Remember, feelings are passing ideas, they don’t have to be permanent. It is ok and healthy to feel low sometimes and let it pass through naturally.


For myself and a lot of entrepreneurs, crying usually helps and having a community of other founders to share ideas with. 



Let’s change the language around depression. 


Instead of saying to yourself, ‘I’m suffering from depression.’ (This feels permanent and with no solutions)


Start saying, ‘I have this feeling coming over me right now, and I will eventually be ok.’


Feelings are usually temporary, they are passing by. It is ok to feel them, at some point after felt they must be released. 


Understand most of your friends and family will not understand what we are going through, especially if they have not run a business.



Everyday entrepreneurs are pushing themselves to their ULTIMATE limits. It’s uncomfortable, every day. 


Being a leader, gives us a mirror for almost everything we are capable to avoid seeing if we were in a corporate job. Corporate jobs are awesome too, yet how your business goes is a complete reflection on the founder.


Also, all the errors, all the mistakes, and everything is on our shoulders, everything comes back to us. This feeling is intense. It’s scary and what often keeps entrepreneurs awake at night. 


While it’s a huge responsibility, it is also a HUGE opportunity to revolutionize your industry.


If an entrepreneur says something similar to this to you, “No one sees all my hard work, I feel I’m working so hard all day and seems no one sees, or appreciates it…”


Do NOT say something similar to this, “Did you feel you met your goals today, maybe you need to set more clear goals and all you can do is meet those everyday,” (not helpful at this moment.)


Instead say something similar to this, “I’m so proud of you, you work endlessly everyday, and I admire how you are comfortable stepping outside of your comfort zone. I wish more people could work tirelessly to achieve their goals as you are. You have created your own opportunities and are guiding others in creating their own.”



Empire Life has a lot of places one can land softly for support – supporting female founders in the Empire Life Female Founders Club, supporting clients in one-on-one tech and digital marketing services, and seeing students go through my Empire Life Courses and Facebook Courses. 



It’s embarrassing to openly admit that we feel depressed sometimes. Openly admitting I’m and a lot of my entrepreneur connections are sometimes wiped out with depression, anxiety, worry, and hopelessness, often times daily… 


Quoted from the Forbes Article, summarizing depression in entrepreneurship: 

Why You’ll Have to Confront Depression as an Entrepreneur

Whether it is before, during or after exiting a company, depression is likely to rear its head at the worst time. Yet, if you can make it through it, the silver lining can be far more rewarding than you planned.

Reasons entrepreneurs get depressed include:

  • Empty successes
  • Large numbers of investor rejections
  • Stress and long working hours leading to burnout
  • Being sabotaged by partners, staff or investors
  • Being fired from your own company
  • Struggles gaining and maintaining traction

The depression can be moderate and fleeting. Or it can be personally bankrupting and lead to a deep dive into bad habits, homelessness, and may take many years to recover from. Some don’t at all.’


I see you, the ones whom have worried for your loved ones wishing they will choose a more stable life. 

Wishing they will choose to be in a 9-5 job and just stop being broke, then rich, then broke again, and agonizing over their success.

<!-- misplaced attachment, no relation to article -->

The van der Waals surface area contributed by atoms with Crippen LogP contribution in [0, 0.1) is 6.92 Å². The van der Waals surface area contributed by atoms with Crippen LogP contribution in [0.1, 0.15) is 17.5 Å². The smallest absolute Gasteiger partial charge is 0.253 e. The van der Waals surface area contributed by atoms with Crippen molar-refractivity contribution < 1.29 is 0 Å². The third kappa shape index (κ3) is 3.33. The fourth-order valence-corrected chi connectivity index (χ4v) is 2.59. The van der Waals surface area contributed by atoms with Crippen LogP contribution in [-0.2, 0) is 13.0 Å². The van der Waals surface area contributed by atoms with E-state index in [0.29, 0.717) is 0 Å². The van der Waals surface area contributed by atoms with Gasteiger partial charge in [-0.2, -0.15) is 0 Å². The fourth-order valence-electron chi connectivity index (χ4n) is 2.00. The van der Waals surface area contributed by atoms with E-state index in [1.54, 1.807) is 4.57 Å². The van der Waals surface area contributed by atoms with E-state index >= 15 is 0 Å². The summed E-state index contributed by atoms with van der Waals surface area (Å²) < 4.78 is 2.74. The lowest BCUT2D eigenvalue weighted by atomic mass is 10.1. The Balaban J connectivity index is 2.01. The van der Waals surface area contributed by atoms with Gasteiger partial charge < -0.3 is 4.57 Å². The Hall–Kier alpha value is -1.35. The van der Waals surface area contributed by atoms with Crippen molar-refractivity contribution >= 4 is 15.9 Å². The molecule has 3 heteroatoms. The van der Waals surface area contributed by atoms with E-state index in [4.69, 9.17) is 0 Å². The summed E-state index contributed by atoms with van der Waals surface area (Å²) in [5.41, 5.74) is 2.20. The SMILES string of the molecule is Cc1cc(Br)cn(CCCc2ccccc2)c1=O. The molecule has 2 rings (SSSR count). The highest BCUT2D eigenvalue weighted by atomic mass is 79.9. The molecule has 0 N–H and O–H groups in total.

Perhaps it’s inherited, PERHAPS it is dormant or fully activated in some of us, the gene of NEVER being fully satisfied to work for someone else’s dreams. 

Having our contentment as a priority, and not being content unless we are creating. 

It is a double edged sword, on one side we crave stability, money, success, and on the other side we are not content to pursue someone else’s dreams in working for another company besides our own. 

Have you ever wished there were a cure for this gene and feeling sometimes? 

It is deeply embedded into most entrepreneurs souls and this keeps us going into the wee hours of the night, keeps our companies in motion, keeps us creating and practicing our craft.


This might sound grim, yet expect to fail. And to fail GREATLY. The greatest entrepreneurs you know of, yet not limited to – Suzy Batz, Tony Robbins, Gary Vee – all of them have all failed greatly, and many times, before reaching a high level of success. 

Failing is part of the process and teaches us the most important lessons to succeed and to have the potential to later mentor those less far on the entrepreneurship path. 

It is imperative to be in a support system of founders who have also failed, gotten back up and understand the ropes, the trials and the road to success, and fully grasp how to gently aide you to be on your unique road to success. 



I experience sheer joy when supporting female founders in the Empire Life Female Founders Club, supporting clients in one-on-one tech and digital marketing services, and seeing students go through my Empire Life Courses and Facebook Courses. It gives back to me as much as I give to it, continue to spend your time with growth minded people in courses, groups, masterclass, and more.



You can also find more information about Allison Ramsey, Facebook Digital Marketing Professor & Empire Life Founder at Instagram, LinkedIN, Website, and Twitter. 

To learn more about getting started with Empire Life in launching and scaling your online empire you can contact Allison, Founder of Empire Life, on Instagram and LinkedIN.

“This might sound grim, yet expect to fail. And to fail GREATLY. The greatest entrepreneurs you know of, yet not limited to – Suzy Batz, Tony Robbins, Gary Vee – all of them have all failed greatly, and many times, before reaching a high level of success. “